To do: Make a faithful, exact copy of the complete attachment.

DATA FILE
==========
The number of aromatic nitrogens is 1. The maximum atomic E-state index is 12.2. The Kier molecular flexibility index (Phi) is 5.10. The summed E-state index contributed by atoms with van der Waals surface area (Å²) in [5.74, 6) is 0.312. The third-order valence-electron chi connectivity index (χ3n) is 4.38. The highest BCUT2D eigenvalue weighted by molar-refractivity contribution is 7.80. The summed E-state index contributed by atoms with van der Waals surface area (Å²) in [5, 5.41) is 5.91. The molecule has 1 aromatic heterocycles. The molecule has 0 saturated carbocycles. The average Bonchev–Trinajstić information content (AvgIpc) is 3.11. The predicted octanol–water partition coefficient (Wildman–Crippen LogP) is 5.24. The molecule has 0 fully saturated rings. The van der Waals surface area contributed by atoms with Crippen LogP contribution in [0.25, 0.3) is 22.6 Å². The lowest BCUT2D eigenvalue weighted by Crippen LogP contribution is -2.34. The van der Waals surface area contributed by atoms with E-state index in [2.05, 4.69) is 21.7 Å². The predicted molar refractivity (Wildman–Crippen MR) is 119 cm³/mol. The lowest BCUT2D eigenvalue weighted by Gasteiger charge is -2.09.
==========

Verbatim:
The number of aromatic nitrogens is 1. The maximum atomic E-state index is 12.2. The Kier molecular flexibility index (Phi) is 5.10. The summed E-state index contributed by atoms with van der Waals surface area (Å²) in [5.74, 6) is 0.312. The third-order valence-electron chi connectivity index (χ3n) is 4.38. The highest BCUT2D eigenvalue weighted by molar-refractivity contribution is 7.80. The summed E-state index contributed by atoms with van der Waals surface area (Å²) in [5, 5.41) is 5.91. The molecule has 1 aromatic heterocycles. The molecule has 0 saturated carbocycles. The average Bonchev–Trinajstić information content (AvgIpc) is 3.11. The predicted octanol–water partition coefficient (Wildman–Crippen LogP) is 5.24. The molecule has 0 fully saturated rings. The van der Waals surface area contributed by atoms with Crippen LogP contribution in [0.25, 0.3) is 22.6 Å². The lowest BCUT2D eigenvalue weighted by Crippen LogP contribution is -2.34. The van der Waals surface area contributed by atoms with E-state index in [2.05, 4.69) is 21.7 Å². The predicted molar refractivity (Wildman–Crippen MR) is 119 cm³/mol. The lowest BCUT2D eigenvalue weighted by Gasteiger charge is -2.09.